Bangor personal injury lawsuits don’t typically stem from high school dramas. However with an increased awareness of bullying and a number of school districts embracing “zero tolerance” policies, the question becomes to what extent is a school responsible for a student-on-student attack? What preventative action should be considered “reasonable”?

Two high school students in Maine didn’t like each other. They started exchanging texts that insulted one another. It ended in a physical confrontation into which the older brother of one teen inserted himself, resulting in a head injury to the other student. This led to more than 200 students of the school engaging in a walk-out and rally – in support of the teen whose older brother carried out the assault. Although the older brother faced criminal charges, the Bangor Daily News reported he’d been defending his brother from being bullied for his sexuality. But questions still remain about exactly who was bullying whom.

The parents of the student who suffered a head injury are suing the school district as well as the parents of the other teen and his older brother. In that lawsuit, plaintiffs allege their son, who had special protected status as a result of a disability  (attention deficit hyperactivity disorder and anxiety) was not granted the occasionally necessary “quiet space” to help him ward off anxiety attacks. His parents had also requested other changes to his education plan in light of fear to address the “growing concerns for his physical safety.” Since middle school, he’d purportedly been the subject of taunts from the other student (who identified as homosexual) on the basis of his perceived non-conformance with certain gender stereotypes and norms. The two started exchanging text messages and other students joined in, with much of it being offensive.  Continue reading

Drunk driving in Maine isn’t limited to any one night, but the night of the Super Bowl is known as one of the biggest drinking nights of the year. The festivities this year led to a Maine drunk driving crash in York. A 29-year-old man was arrested for operating under the influence of intoxicating liquor, according to The Bangor Daily News. The incident, in which the driver crashed into three parked cars along Route 1, occurred soon after the Super Bowl ended.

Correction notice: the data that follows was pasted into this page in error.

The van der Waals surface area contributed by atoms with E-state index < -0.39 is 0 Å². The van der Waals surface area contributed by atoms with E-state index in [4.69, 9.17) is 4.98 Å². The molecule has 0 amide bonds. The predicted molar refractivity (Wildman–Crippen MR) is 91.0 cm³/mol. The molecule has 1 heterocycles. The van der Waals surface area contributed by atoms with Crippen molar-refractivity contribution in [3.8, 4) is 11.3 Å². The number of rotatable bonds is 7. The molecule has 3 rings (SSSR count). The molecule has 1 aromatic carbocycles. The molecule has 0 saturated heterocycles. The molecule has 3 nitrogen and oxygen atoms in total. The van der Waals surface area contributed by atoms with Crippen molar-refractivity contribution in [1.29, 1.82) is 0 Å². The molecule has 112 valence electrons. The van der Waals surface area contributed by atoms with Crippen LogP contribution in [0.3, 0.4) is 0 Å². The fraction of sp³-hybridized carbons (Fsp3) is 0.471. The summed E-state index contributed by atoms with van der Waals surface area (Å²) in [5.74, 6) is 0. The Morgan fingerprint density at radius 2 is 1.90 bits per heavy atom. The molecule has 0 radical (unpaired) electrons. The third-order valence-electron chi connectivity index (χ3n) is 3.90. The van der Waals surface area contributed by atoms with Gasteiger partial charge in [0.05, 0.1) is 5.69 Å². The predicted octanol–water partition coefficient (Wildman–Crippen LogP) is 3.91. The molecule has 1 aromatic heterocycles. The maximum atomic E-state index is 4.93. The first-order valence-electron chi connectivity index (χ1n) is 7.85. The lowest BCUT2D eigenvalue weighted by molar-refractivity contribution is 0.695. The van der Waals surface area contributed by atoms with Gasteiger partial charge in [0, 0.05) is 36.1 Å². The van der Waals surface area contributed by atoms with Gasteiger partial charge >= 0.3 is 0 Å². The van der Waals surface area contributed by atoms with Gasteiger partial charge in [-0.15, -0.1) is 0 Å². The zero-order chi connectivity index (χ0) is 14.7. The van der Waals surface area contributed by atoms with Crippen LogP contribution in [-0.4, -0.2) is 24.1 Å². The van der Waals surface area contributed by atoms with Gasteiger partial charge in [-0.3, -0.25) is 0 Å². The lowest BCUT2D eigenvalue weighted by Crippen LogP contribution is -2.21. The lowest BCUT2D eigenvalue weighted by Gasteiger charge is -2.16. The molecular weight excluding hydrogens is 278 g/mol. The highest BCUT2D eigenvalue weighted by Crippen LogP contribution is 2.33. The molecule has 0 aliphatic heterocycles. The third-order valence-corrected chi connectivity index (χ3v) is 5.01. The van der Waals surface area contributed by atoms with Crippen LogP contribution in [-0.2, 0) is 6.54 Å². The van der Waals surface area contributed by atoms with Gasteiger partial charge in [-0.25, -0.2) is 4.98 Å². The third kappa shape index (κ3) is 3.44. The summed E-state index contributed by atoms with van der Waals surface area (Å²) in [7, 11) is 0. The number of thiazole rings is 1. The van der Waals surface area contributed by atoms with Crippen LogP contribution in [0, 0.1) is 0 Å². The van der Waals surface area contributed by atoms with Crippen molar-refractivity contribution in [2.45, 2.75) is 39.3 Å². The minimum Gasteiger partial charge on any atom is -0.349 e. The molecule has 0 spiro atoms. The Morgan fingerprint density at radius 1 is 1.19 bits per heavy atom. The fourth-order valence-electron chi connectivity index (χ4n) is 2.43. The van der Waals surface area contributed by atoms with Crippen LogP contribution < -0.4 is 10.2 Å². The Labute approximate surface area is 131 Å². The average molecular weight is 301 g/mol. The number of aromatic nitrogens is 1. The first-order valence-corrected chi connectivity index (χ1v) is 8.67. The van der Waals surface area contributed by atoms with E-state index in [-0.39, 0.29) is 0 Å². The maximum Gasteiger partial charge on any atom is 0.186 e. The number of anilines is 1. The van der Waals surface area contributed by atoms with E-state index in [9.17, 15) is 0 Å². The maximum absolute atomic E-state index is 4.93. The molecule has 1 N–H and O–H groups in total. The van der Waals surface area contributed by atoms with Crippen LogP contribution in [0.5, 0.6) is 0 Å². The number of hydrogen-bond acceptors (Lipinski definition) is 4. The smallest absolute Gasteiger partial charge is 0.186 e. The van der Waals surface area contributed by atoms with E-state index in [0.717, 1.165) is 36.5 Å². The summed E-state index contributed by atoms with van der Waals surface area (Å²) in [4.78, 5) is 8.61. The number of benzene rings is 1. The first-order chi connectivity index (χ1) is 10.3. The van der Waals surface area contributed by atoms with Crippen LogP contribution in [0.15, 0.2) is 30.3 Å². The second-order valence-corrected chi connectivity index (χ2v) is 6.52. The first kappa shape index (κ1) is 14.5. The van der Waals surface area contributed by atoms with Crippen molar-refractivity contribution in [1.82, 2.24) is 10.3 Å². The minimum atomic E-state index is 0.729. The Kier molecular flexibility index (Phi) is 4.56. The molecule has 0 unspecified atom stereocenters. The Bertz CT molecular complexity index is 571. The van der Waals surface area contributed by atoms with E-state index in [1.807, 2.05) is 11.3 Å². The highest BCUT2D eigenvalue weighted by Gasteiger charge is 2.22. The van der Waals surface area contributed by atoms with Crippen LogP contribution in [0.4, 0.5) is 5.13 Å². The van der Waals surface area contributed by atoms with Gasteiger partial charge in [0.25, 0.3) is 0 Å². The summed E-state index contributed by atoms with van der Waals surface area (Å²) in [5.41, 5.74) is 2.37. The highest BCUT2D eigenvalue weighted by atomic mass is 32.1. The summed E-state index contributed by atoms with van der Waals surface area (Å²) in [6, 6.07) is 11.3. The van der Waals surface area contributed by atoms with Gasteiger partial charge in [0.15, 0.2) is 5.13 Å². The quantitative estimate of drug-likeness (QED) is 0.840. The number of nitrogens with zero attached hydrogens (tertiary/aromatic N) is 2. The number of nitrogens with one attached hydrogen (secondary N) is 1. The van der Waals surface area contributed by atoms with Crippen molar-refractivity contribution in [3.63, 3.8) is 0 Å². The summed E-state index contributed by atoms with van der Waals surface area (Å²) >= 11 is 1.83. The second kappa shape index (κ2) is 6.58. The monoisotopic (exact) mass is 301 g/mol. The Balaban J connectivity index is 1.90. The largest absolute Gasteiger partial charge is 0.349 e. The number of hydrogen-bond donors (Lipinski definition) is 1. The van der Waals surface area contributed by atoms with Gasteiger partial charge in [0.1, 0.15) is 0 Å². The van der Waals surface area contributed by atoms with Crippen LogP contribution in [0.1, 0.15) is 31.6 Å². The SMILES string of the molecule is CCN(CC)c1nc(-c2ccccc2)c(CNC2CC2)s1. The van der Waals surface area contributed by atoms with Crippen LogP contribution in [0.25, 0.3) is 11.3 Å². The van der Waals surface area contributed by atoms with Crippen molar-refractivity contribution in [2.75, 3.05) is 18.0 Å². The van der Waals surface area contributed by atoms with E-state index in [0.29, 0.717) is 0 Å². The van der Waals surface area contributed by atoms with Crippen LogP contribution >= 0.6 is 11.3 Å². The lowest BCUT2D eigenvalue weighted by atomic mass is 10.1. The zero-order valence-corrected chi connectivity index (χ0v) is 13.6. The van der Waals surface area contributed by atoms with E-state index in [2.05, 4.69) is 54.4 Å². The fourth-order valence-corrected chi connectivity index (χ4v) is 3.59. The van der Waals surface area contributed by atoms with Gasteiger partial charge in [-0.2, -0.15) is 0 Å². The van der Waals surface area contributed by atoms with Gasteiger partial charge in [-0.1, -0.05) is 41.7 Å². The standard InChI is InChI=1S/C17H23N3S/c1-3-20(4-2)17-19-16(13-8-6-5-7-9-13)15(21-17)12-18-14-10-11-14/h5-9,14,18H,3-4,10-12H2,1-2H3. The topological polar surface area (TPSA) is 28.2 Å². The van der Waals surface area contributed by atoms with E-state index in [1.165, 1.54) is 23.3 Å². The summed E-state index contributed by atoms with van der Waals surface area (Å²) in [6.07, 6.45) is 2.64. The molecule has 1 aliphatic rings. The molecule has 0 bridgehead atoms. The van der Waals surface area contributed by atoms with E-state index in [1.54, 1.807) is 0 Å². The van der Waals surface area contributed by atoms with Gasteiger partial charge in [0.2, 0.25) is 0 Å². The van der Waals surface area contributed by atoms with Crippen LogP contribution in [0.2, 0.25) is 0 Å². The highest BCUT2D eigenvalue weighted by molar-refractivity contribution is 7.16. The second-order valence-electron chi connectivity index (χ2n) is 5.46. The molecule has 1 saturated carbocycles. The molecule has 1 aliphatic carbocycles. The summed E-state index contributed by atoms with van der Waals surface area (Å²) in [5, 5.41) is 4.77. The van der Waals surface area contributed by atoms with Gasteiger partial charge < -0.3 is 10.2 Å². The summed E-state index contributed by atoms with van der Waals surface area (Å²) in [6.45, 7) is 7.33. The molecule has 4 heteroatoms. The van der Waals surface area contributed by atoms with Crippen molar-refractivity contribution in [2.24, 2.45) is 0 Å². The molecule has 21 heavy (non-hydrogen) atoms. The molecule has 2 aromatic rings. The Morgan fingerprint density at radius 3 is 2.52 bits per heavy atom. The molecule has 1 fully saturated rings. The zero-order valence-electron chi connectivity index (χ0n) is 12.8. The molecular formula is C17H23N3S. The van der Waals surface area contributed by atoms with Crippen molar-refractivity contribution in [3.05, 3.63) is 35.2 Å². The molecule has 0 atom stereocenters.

An analysis conducted by Scram Systems (a personal alcohol-monitoring device) found that drunk driving violations by repeat drunk drivers who are court-ordered to stay sober spikes an average of 22 percent on Super Bowl Sunday, compared to typical Sunday violation rates. This was based on data analysis from 530,000 DUI offenders who are on probation or parole and court-ordered to wear the alcohol monitoring bracelets, usually on their ankles.

Violations reportedly spiked the last 9 of 11 Super Bowl Sundays. Not all areas were equally problematic, though. For example, when the Patriots played in 2015, drinking violations in New England soared to two times higher than the rest of the country and more than 100 percent higher than a usual Sunday for that given region. And when the Denver Broncos were in the Super Bowl, Colorado offenders, who comprise 4 percent of the monitored populations, were responsible for 13 percent of the violations on game day. The analysis further discovered it seems as if the winners tend to drink more than the losers. On average, violations among offenders who represented the champions’ fans were approximately 75 percent higher than those whose residences were home to the losing team. Continue reading

Concert season is warming up, and it’s a good time to point out that festival and concert injuries can sometimes be compensated via Maine premises liability claims, which assert negligence by venue owner, promoters and sometimes even the entertainers themselves. Portland injury attorneys in Maine know that while most people go to concerts for a good time, it can unfortunately end badly when patrons are injured.

One such incident in Maine occurred last October, when a Portland concertgoer was injured at State Theatre during a show by Dirty Heads. Authorities confirmed the victim was stabbed and 2,000 people inside were evacuated. The theater has a “No Weapons Allowed” policy, so it’s unclear how someone was able to smuggle a knife inside.

Maine injury attorneys know many times what contributes to concert injuries and festival injuries is the combination of large crowds in a tight space, an atmosphere that is emotionally-charged, performers pushing the limits to ever-more-risky displays to wow crowds and the common presence of drugs and alcohol. There have also been issues with unstable pavilions and railings, inadequate security, etc. Not all injuries that occur at concerts will necessarily result in a valid personal injury claim. For a person who is injured while engaging in an activity they know to be risky (like diving in a mosh pit), it may be difficult to prevail in making a claim, unless the venue or promoters have had ongoing problems with such injuries and fail to take reasonable action to mitigate the risks.  Continue reading

After Maine traffic homicide investigators concluded that a 25-year-old set off a chain reaction motorcycle accident which turned deadly during an I-95 charity ride in September, two other riders are suing his estate for personal injury damages. The collision occurred in 2017, during an annual charity ride to collect Christmas toys for children throughout the state.